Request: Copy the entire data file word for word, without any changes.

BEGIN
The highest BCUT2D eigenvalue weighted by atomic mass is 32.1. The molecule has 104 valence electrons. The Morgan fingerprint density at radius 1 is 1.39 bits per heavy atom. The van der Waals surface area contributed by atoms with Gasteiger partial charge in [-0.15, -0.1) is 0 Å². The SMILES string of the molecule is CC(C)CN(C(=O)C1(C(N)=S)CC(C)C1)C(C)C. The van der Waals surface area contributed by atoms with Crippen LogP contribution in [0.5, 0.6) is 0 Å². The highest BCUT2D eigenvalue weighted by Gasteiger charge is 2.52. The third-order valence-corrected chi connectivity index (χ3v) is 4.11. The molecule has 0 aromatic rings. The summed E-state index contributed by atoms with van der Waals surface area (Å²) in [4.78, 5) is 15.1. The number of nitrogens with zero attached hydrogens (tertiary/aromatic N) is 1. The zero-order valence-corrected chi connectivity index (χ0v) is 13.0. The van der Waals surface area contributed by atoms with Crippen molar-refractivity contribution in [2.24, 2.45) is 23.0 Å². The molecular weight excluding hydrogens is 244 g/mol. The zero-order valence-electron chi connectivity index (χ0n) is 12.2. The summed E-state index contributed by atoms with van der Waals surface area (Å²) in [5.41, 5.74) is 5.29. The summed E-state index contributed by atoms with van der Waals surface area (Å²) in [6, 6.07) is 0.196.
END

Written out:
The highest BCUT2D eigenvalue weighted by atomic mass is 32.1. The molecule has 104 valence electrons. The Morgan fingerprint density at radius 1 is 1.39 bits per heavy atom. The van der Waals surface area contributed by atoms with Gasteiger partial charge in [-0.15, -0.1) is 0 Å². The SMILES string of the molecule is CC(C)CN(C(=O)C1(C(N)=S)CC(C)C1)C(C)C. The van der Waals surface area contributed by atoms with Crippen LogP contribution in [0.5, 0.6) is 0 Å². The highest BCUT2D eigenvalue weighted by Gasteiger charge is 2.52. The third-order valence-corrected chi connectivity index (χ3v) is 4.11. The molecule has 0 aromatic rings. The summed E-state index contributed by atoms with van der Waals surface area (Å²) in [4.78, 5) is 15.1. The number of nitrogens with zero attached hydrogens (tertiary/aromatic N) is 1. The zero-order valence-corrected chi connectivity index (χ0v) is 13.0. The van der Waals surface area contributed by atoms with Crippen molar-refractivity contribution in [2.24, 2.45) is 23.0 Å². The molecular weight excluding hydrogens is 244 g/mol. The zero-order valence-electron chi connectivity index (χ0n) is 12.2. The summed E-state index contributed by atoms with van der Waals surface area (Å²) in [5.41, 5.74) is 5.29. The summed E-state index contributed by atoms with van der Waals surface area (Å²) in [6, 6.07) is 0.196.